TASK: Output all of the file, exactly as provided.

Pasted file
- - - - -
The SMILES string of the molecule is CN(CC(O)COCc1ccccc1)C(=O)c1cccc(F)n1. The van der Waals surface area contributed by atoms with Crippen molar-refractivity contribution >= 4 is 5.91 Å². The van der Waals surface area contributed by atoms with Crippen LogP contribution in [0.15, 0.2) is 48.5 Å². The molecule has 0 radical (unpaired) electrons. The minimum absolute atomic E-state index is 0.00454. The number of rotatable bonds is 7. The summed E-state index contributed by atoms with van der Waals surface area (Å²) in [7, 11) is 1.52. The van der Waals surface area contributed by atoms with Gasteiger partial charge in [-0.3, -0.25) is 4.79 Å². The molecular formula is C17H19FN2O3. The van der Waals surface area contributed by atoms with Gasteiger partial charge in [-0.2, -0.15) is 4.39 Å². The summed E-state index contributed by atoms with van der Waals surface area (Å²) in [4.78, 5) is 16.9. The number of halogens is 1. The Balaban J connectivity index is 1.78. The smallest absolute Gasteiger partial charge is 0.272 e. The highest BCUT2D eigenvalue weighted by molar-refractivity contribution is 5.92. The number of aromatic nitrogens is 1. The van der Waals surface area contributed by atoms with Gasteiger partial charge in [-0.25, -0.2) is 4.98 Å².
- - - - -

The SMILES string of the molecule is CN(CC(O)COCc1ccccc1)C(=O)c1cccc(F)n1. The van der Waals surface area contributed by atoms with Crippen molar-refractivity contribution >= 4 is 5.91 Å². The van der Waals surface area contributed by atoms with Crippen LogP contribution in [0.15, 0.2) is 48.5 Å². The molecule has 0 radical (unpaired) electrons. The minimum absolute atomic E-state index is 0.00454. The number of rotatable bonds is 7. The summed E-state index contributed by atoms with van der Waals surface area (Å²) in [7, 11) is 1.52. The van der Waals surface area contributed by atoms with Gasteiger partial charge in [-0.3, -0.25) is 4.79 Å². The molecular formula is C17H19FN2O3. The van der Waals surface area contributed by atoms with Gasteiger partial charge in [-0.2, -0.15) is 4.39 Å². The summed E-state index contributed by atoms with van der Waals surface area (Å²) in [4.78, 5) is 16.9. The number of halogens is 1. The Balaban J connectivity index is 1.78. The smallest absolute Gasteiger partial charge is 0.272 e. The highest BCUT2D eigenvalue weighted by molar-refractivity contribution is 5.92. The number of aromatic nitrogens is 1. The van der Waals surface area contributed by atoms with Gasteiger partial charge in [-0.25, -0.2) is 4.98 Å².